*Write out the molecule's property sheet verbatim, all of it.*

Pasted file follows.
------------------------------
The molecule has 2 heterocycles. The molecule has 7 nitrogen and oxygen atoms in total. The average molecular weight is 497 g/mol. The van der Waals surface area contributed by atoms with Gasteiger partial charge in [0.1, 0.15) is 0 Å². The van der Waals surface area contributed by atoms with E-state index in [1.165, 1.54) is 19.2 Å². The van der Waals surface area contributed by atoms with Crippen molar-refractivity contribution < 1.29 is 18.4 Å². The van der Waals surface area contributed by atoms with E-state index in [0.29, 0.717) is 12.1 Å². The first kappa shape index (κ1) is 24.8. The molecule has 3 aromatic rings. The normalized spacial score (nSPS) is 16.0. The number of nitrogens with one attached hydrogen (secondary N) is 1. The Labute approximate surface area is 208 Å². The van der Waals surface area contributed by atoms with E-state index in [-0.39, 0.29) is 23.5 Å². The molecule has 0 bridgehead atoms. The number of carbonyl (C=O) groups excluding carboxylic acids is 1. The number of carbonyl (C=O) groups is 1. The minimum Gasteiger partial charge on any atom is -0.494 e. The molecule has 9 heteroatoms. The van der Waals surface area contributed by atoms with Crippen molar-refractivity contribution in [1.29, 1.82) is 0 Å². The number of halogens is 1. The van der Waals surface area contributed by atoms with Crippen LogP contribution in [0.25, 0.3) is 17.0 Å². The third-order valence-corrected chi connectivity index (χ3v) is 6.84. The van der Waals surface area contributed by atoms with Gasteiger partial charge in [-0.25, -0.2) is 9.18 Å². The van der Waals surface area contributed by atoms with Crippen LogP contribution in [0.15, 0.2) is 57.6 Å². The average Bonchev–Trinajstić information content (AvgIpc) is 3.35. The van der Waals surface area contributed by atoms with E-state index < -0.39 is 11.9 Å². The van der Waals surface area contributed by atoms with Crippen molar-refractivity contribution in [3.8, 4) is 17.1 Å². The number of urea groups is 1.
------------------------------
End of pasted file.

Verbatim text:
The molecule has 2 heterocycles. The molecule has 7 nitrogen and oxygen atoms in total. The average molecular weight is 497 g/mol. The van der Waals surface area contributed by atoms with Gasteiger partial charge in [0.1, 0.15) is 0 Å². The van der Waals surface area contributed by atoms with E-state index in [1.165, 1.54) is 19.2 Å². The van der Waals surface area contributed by atoms with Crippen molar-refractivity contribution < 1.29 is 18.4 Å². The van der Waals surface area contributed by atoms with E-state index in [0.29, 0.717) is 12.1 Å². The first kappa shape index (κ1) is 24.8. The molecule has 3 aromatic rings. The normalized spacial score (nSPS) is 16.0. The number of nitrogens with one attached hydrogen (secondary N) is 1. The Labute approximate surface area is 208 Å². The van der Waals surface area contributed by atoms with E-state index in [-0.39, 0.29) is 23.5 Å². The molecule has 0 bridgehead atoms. The number of carbonyl (C=O) groups excluding carboxylic acids is 1. The number of carbonyl (C=O) groups is 1. The minimum Gasteiger partial charge on any atom is -0.494 e. The molecule has 9 heteroatoms. The van der Waals surface area contributed by atoms with Crippen molar-refractivity contribution in [1.29, 1.82) is 0 Å². The number of halogens is 1. The van der Waals surface area contributed by atoms with Crippen LogP contribution in [0.25, 0.3) is 17.0 Å². The third-order valence-corrected chi connectivity index (χ3v) is 6.84. The van der Waals surface area contributed by atoms with Gasteiger partial charge in [-0.25, -0.2) is 9.18 Å². The van der Waals surface area contributed by atoms with Crippen LogP contribution in [0.15, 0.2) is 57.6 Å². The average Bonchev–Trinajstić information content (AvgIpc) is 3.35. The van der Waals surface area contributed by atoms with E-state index < -0.39 is 11.9 Å². The van der Waals surface area contributed by atoms with Crippen molar-refractivity contribution in [3.8, 4) is 17.1 Å². The number of urea groups is 1.